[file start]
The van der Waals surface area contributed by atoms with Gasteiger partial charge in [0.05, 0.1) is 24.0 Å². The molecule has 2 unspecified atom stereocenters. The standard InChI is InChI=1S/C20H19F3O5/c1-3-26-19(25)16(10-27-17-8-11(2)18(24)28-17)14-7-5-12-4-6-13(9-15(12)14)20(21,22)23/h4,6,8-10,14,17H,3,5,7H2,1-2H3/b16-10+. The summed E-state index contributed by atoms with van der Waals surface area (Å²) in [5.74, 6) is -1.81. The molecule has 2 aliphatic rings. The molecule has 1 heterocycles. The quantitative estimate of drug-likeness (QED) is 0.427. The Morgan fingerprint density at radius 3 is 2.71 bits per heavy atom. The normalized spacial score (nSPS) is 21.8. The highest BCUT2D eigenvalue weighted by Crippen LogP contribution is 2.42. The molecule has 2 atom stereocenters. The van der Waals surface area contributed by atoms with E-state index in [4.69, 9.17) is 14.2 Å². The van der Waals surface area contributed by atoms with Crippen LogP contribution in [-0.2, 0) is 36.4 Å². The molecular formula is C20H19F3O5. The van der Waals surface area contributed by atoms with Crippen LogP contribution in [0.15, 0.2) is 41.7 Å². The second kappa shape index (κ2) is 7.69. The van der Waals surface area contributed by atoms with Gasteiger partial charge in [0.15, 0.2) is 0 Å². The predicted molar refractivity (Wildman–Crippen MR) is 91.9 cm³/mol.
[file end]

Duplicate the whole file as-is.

The van der Waals surface area contributed by atoms with Gasteiger partial charge in [0.05, 0.1) is 24.0 Å². The molecule has 2 unspecified atom stereocenters. The standard InChI is InChI=1S/C20H19F3O5/c1-3-26-19(25)16(10-27-17-8-11(2)18(24)28-17)14-7-5-12-4-6-13(9-15(12)14)20(21,22)23/h4,6,8-10,14,17H,3,5,7H2,1-2H3/b16-10+. The summed E-state index contributed by atoms with van der Waals surface area (Å²) in [5.74, 6) is -1.81. The molecule has 2 aliphatic rings. The molecule has 1 heterocycles. The quantitative estimate of drug-likeness (QED) is 0.427. The Morgan fingerprint density at radius 3 is 2.71 bits per heavy atom. The normalized spacial score (nSPS) is 21.8. The highest BCUT2D eigenvalue weighted by Crippen LogP contribution is 2.42. The molecule has 2 atom stereocenters. The van der Waals surface area contributed by atoms with E-state index in [4.69, 9.17) is 14.2 Å². The van der Waals surface area contributed by atoms with Crippen LogP contribution in [-0.2, 0) is 36.4 Å². The molecular formula is C20H19F3O5. The van der Waals surface area contributed by atoms with Crippen LogP contribution in [0.15, 0.2) is 41.7 Å². The second kappa shape index (κ2) is 7.69. The van der Waals surface area contributed by atoms with Gasteiger partial charge in [0.15, 0.2) is 0 Å². The predicted molar refractivity (Wildman–Crippen MR) is 91.9 cm³/mol.